Cornelia Grey, Gryvon, Scarlet Blackwell, Storm Moon Press

The Smoking Gun – Weight of a Gun II from Storm Moon Press

But, you know, sex is controversial, it just is and it always will be. – Liam Neeson

There’ve been so many times I’ve read a book and thought that it was probably the right book but, for whatever reason, the timing was wrong for me, and looking back at my original review of 2012’s Weight of a Gun, I’m thinking that it may have happened to me with one of the stories in the original anthology because I possibly rated it a little lower than it deserved, which makes me want to go back and read it again. Why? Because I thought its sequel was really kinda awesome.

Weight of a Gun II is a collection of three short stories, but only one of them is an actual sequel: Gryvon’s The Inquisitor, the follow-up to The Machinist, which is an Alt U erotic fantasy set in a world where a man, Lord Harrow, knows the value of a brilliant machinist like Avery Belfour, a man who possesses the rare skill to repair and operate the vast weapons technology that Harrow is collecting. Avery begins as little more than Harrow’s captive and property, but in this installment of the series, it becomes obvious that Avery is so much more; it becomes obvious that Harrow wants to possess Avery in a very personal and intimate way. Not that he hasn’t already possessed the man in just about every physical position imaginable.

But there’s someone whose come to reclaim what Harrow has vowed is his, someone to whom Harrow has absolutely no intention of surrendering Avery, but then there’s something that gets to Avery first and by way of an incredible journey between life and death, takes the decision out of Harrow’s hands.

This story is not only erotic but there’s a plot, too, one that was unique and that put my imagination to work, which I think is exactly what I was looking for right now. There’s obviously more to come with Avery and Harrow because this one ends in one heck of a cliffhanger, and I can’t wait to see what Gryvon has in store for these men next. I’m sure whatever it is, Harrow will make it intense in the way only he can. – 4.5 Stars

The second in the collection is Scarlet Blackwell’s Playing With the Big Boys, and where Gryvon’s story was very much the right one for me at the right time, I think this one would fall somewhere in the gray area of wrong story at the wrong time, especially with the unfortunate luck of it being sandwiched between two very different and plot-tastic books. This one pushed quite a few of my no-no buttons, and it wasn’t that the story was poorly written, it isn’t, but it’s the storyline itself that just didn’t work for me.

Where The Inquisitor (and Cornelia Grey’s story) plied me with juicy and brainy plot elements to sink into, Playing With the Big Boys is little more than an extended and orchestrated set up of sex that didn’t come across as convincing so much as gratuitous, which had everything to do with the fact that it wasn’t a story as much as a vehicle to introduce and provoke the debate between what’s consensual and what’s non-consensual sex.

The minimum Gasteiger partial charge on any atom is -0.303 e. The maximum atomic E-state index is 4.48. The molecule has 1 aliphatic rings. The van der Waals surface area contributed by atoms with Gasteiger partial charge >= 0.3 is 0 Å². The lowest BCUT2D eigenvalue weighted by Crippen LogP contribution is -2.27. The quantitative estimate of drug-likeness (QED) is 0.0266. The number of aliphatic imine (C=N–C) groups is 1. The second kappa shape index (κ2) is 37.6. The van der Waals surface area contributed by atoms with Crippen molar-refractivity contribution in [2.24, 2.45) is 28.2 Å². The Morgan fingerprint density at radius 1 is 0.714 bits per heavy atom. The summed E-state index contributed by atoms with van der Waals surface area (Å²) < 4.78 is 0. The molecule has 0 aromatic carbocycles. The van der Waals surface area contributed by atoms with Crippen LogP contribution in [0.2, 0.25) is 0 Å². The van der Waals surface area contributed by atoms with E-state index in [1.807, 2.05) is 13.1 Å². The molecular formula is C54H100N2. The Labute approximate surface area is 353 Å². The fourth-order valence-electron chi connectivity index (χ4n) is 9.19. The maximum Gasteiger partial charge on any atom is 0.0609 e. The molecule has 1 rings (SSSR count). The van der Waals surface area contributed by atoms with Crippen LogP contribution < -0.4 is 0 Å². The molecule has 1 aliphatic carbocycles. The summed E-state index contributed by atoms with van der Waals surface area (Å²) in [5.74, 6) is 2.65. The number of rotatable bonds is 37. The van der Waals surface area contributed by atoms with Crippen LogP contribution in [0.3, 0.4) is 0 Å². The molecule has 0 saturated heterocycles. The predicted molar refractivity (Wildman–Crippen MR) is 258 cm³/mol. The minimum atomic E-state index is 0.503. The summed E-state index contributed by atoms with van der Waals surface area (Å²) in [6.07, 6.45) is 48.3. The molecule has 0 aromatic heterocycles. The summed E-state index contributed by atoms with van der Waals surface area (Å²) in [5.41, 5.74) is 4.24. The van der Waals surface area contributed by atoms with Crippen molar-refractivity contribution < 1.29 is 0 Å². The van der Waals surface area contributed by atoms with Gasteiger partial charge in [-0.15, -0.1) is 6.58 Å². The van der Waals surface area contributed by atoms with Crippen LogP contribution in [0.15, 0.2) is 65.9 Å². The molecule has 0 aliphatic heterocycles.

Things started out with a presumed criminal abduction when law enforcement officer Caleb Baker and his partner Dennis are set to raid a warehouse filled with stolen electronics. I say presumed because the entire scenario that happened after Caleb enters the warehouse was orchestrated by Dennis as a lesson to Caleb, a sexual set-up of questionable credibility, which then quickly evolves into a near romantic relationship in the end between Caleb and one of his alleged captors/pseudo-rapists.

There was absolutely nothing wrong with the telling of this story and fans of the author, or fans of extended sex scenes, should love this one. For me, it just wasn’t the story I wanted to be told at the moment. – 2 Stars

Wrapping things up is Cornelia Grey’s Benjamin Pepperwhistle and the Fantabulous Circus of Wonders, the story of a man who runs away from his master and joins the circus; more specifically, he runs away to join Cole Beauchamp, the greatest pistoleer of all time.

Benjamin has a thing for guns, for the smell of gunpowder, and for this particular man who handles a weapon like it’s an extension of his body. As Benjamin tries to find his place among the circus folk, and specifically to carry out his role as Cole’s assistant in a show if spectacular skill and marksmanship, the chemistry between them is a slow burn, one that begins with Cole’s practiced indifference but soon becomes a thing of intense interest when he—and, unfortunately, an entire audience—witnesses firsthand the things Cole can do to Benjamin’s body with little more than putting Benjamin in his gun’s sight.

I’ve never been disappointed in a Cornelia Grey story, and I’m not about to start now. There was a whimsical feel to this one that is owed entirely to the circus atmosphere, but it was, at the same time, sensual in the extreme. The author targets the erotic potential of danger and the allure of the kinkier side of passion. I loved the blend of sweet and sexy, and thought it was the perfect ending to this trilogy of stories about guns and the men who love them. – 4.5 Stars